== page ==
China fumes over reports of U.S. Special Ops training force in Taiwan

New reports that the U.S. has secretly sent teams of special operations soldiers and Marines to Taiwan to aim military forces there has additional fresh fuel to rising tensions with an increasingly bellicose China.

About two dozen troops have been conducting training missions with Taiwan‘s ground forces for at the minimum a year, in an effort to shore up the island’s defenses against a possible invasion by Beijing, according to a report this week from The Wall Street Journal.

China has been on a military spending spree for years, rapidly increasing its fleet of warships and combat aircraft, including strategic bombers and jet fighters. In the last week, they’ve seen dozens of military flights near Taiwan. Beijing has claimed sovereignty over the island and has vowed to take control by force if necessary.

U.S. officials told The Wall Street Journal that the U.S. troops are being rotated to the island. The news report did not indicate which Army unit is taking part in the secret advisory mission but the 1st Special Forces Group, which focuses on operations within Indo-Pacific Command, has a battalion in Okinawa. Meanwhile, other Special Forces troops are based in Korea.

Ties between the US and China are strained over a variety of issues including human rights, regional security, and trade. When it established diplomatic relations with Beijing, the U.S. agreed to harsh formal military ties with Taiwan. However, the U.S. has sold Taiwan billions of dollars worth of military equipment in recent years.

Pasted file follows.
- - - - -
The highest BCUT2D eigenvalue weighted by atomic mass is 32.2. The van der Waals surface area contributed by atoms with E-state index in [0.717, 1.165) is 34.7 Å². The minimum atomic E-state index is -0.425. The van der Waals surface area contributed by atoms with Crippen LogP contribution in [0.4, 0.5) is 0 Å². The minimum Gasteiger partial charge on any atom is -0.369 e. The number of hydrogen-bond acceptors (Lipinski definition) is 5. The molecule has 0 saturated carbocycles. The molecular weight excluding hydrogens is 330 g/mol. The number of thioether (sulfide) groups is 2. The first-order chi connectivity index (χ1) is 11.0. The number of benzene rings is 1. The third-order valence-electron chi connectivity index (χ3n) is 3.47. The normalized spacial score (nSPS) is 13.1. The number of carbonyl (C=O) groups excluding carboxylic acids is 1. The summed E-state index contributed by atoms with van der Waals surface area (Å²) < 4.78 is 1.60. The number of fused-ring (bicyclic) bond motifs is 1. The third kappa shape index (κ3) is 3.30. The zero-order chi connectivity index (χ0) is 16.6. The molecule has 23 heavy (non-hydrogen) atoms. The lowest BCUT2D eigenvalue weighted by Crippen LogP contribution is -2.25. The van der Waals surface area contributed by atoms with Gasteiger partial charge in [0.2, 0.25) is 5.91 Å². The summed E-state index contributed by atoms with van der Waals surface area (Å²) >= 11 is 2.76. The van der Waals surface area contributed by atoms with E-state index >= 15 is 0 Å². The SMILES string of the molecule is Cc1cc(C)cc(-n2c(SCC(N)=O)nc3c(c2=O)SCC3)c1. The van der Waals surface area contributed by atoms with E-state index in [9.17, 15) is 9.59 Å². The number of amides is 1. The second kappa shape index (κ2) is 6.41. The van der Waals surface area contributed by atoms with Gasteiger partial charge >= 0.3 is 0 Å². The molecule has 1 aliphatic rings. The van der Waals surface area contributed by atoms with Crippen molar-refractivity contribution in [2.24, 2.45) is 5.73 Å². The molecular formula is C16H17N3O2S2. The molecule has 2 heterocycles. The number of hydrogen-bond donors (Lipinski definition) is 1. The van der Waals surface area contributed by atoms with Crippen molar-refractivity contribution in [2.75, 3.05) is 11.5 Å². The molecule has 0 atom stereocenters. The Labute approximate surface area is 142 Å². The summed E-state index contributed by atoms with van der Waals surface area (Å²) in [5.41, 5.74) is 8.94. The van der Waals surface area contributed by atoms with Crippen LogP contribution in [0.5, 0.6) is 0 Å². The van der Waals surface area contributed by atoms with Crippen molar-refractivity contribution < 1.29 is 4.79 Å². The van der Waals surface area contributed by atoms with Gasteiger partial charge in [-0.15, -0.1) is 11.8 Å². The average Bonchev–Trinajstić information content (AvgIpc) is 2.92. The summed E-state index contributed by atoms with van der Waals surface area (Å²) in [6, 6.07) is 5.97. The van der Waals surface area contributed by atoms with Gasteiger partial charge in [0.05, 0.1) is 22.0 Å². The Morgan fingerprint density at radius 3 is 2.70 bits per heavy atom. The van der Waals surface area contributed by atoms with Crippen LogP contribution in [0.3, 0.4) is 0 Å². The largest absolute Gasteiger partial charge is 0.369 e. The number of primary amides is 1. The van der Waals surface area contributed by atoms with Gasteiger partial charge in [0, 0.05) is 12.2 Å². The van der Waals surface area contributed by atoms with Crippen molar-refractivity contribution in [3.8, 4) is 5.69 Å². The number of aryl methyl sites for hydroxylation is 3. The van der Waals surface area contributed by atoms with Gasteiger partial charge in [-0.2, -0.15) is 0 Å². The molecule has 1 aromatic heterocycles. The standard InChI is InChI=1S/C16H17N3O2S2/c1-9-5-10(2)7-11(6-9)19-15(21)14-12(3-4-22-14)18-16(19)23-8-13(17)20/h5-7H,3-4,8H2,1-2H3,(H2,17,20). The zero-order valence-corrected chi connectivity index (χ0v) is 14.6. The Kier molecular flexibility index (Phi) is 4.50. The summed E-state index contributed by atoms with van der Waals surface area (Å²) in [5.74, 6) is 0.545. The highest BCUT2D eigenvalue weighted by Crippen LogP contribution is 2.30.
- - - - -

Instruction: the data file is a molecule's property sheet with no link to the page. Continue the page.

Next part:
Just before the Journal story broke, China’s air force launched an unheard of string of sorties into Taiwan‘s claimed defensive zone over a four-day span last weekend, a move the Biden administration condemned as provocative.

The Global Times newspaper, considered a mouthpiece for China‘s Communist Party leaders, said Beijing should consider the U.S. troops in Taiwan as an invasion and confirm that the mainland has the right to carry out military strikes against them.

“We will not make any promises over their safety. Once a war breaks out in the Taiwan Straits, those U.S. military personnel will be the first to be deleted,” the newspaper said in an editorial. “We must make Washington understand that it is playing a dangerous game that is destined to draw fire onto itself and it is risking the lives of young U.S. soldiers.”

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